In January this year, a cross-party committee of MPs produced a report on disposable packaging, with the focus on coffee cups. The report called for a 25p charge on disposable hot drink cups to be implemented, nicknamed the ‘latte levy’, with the tax helping to fund improvements in the cups so they can be recycled.
With only 0.25% of coffee cups being recycled at the moment, the committee called for a target date of 2023 to be set by which time all cups should be able to be recycled, and if the UK is unable to meet this, for non-recyclable cups to be banned altogether.
There’s no denying the coffee industry is huge in the UK. One in five Brits visit a coffee shop every day, and there are 1,992 Costa Coffee stores in the UK.
There is a misconception surrounding the recyclability of these disposable coffee cups, with a number of coffee companies claiming on the packaging that they’re recyclable, leading to many consumers believing they are actually recycled.
However, they are lined with a plastic polyethylene, which is used to make the cups waterproof, and they are contaminated with drink, so they are actually very difficult to recycle as they cannot be recycled at standard recycling plants. They instead have to be taken to special facilities, of which there are only three in the UK.
Much like single-use coffee cups, furniture and particularly mattresses are also very difficult to recycle. But, unlike single-use coffee cups, they pose a much larger issue in the long term. Disposable paper cups such as those in Starbucks and Pret a Manger, will biodegrade over time, whereas mattresses won’t.
Due to the bulky nature and difficulties in transporting mattresses in large quantities, figures show that much like single-use coffee cups, only a small percentage of mattresses are recycled responsibly in the UK, with 7.5 million discarded to landfill sites – which is usually the cheapest and quickest option.
However, from a government perspective, it seems they have singled out the coffee industry, not only as it is an easy win to target big corporations who garner little sympathy, but they also know 80% of the market can be captured with only 10 of these companies. This leads me to wonder whether the government are looking at this from a genuine recycling perspective, or a mere-money making perspective.
While it’s great that the government are looking more and more at how waste can be reduced and how our so-called ‘throwaway society’ can be tackled, the mattress and furniture industry is an area that is continually overlooked and its problem hugely underestimated.
With statistics by YouGov predicting that 30% of people would stop using single-use coffee cups if the charge was implemented, the ‘latte levy’ is the type of tax which needs to be applied to soft furnishings and mattresses.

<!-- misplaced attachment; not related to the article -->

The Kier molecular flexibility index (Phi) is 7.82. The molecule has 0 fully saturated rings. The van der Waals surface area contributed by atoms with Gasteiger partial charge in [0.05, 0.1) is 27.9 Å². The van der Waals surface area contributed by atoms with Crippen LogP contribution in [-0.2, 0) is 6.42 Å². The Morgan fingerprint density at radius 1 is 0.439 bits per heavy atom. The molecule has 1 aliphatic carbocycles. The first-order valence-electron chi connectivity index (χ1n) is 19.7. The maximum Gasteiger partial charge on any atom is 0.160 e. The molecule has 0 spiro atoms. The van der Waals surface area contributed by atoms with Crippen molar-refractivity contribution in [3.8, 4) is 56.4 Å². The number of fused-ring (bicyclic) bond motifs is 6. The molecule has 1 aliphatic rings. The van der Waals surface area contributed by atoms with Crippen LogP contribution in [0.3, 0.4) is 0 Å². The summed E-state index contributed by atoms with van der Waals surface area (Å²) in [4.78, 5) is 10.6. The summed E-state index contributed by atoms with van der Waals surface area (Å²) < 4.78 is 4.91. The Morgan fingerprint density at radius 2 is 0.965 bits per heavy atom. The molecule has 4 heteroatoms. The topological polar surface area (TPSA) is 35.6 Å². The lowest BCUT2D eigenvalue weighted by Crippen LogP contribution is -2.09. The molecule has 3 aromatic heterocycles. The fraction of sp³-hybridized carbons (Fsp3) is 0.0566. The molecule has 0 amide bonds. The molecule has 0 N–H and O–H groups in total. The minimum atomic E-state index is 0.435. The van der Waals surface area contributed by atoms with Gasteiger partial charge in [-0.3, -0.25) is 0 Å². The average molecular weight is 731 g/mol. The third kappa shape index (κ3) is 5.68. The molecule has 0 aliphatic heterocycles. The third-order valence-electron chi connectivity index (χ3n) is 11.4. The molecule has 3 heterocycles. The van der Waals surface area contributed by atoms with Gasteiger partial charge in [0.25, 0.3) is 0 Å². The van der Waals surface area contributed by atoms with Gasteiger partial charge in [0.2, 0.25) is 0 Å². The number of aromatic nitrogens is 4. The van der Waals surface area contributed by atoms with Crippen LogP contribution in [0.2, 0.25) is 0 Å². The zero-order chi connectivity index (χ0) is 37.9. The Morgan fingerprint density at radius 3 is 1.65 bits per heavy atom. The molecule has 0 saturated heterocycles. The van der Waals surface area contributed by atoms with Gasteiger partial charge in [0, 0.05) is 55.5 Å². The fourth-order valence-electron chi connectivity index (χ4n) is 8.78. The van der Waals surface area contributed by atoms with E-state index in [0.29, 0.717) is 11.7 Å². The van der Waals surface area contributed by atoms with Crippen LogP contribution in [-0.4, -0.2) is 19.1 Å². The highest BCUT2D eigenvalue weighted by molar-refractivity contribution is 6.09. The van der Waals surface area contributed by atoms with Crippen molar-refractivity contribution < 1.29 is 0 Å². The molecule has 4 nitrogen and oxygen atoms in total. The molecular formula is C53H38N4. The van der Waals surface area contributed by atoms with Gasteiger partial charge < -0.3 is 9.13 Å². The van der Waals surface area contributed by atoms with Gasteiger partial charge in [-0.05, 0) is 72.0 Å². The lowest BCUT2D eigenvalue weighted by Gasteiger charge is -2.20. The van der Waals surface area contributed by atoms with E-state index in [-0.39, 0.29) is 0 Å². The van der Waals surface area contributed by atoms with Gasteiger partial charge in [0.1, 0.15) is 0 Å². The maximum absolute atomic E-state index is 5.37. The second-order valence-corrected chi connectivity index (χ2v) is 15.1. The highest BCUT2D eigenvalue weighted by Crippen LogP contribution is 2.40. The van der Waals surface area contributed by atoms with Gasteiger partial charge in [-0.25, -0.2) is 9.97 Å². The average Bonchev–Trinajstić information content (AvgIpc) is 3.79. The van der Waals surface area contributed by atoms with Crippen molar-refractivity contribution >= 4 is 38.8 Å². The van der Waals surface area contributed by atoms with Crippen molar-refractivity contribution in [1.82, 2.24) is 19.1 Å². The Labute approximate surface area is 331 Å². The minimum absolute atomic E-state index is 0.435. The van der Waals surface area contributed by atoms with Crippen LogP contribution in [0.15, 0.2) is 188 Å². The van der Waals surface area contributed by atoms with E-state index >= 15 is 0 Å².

Over seven million mattresses go to landfill each year in the UK, which is enough to fill Wembley Stadium five times over! UK mattress manufacturing generates 440,000t C02e in greenhouse gas emissions each year. If 50% of mattresses were made up of recycled material, C02 emissions would be reduced by 34% and 85,000 tonnes of raw materials would be saved.
With a national shortage of landfill capacity, and UK landfill sites closing at a much faster rate than expected, the UK is reaching crisis point, and discussions around mattress recycling urgently need to be had.
After the public discussion of the ‘latte levy’, a number of coffee shops have since taken action, including large chains such as Costa and Starbucks, either setting their own charges on top of drink prices, or offering discounts for customers who bring their own reusable cups.
These schemes are essentially producer responsibility, but instead of the organisations facing the cost and responsibility, it will be members of the public who will have to bear the full brunt of the charge.
While it is a consumer’s responsibility too, surely the onus should be on manufacturers, who need to be educated about the importance of considering the end-of-life of products right from the design stages. Currently manufacturers of coffee cups only pay 10% towards the disposal of the product at its end-of-life, with the taxpaying public footing 90% of the bill.
The government needs to implement legally enforceable producer responsibility schemes for all areas of waste. This will force designers and manufacturers into considering what will happen to goods at the end of their useful life, designing products with this in mind, so that the end of a product’s life is merely the start of a new one.
The UK’s throwaway culture is a problem which desperately needs tackling. Although the implementation of a ‘latte levy’ would be another step in the right direction, much like the previous introduction of a carrier bag charge, there still needs to be a greater focus at government level on creating a genuine circular economy, with a products end-of-life a core consideration throughout its lifespan.
Nick Oettinger is the managing director at The Furniture Recycling Group. Nick has previously worked as the managing director of a specialist construction company before moving into the waste and recycling industry.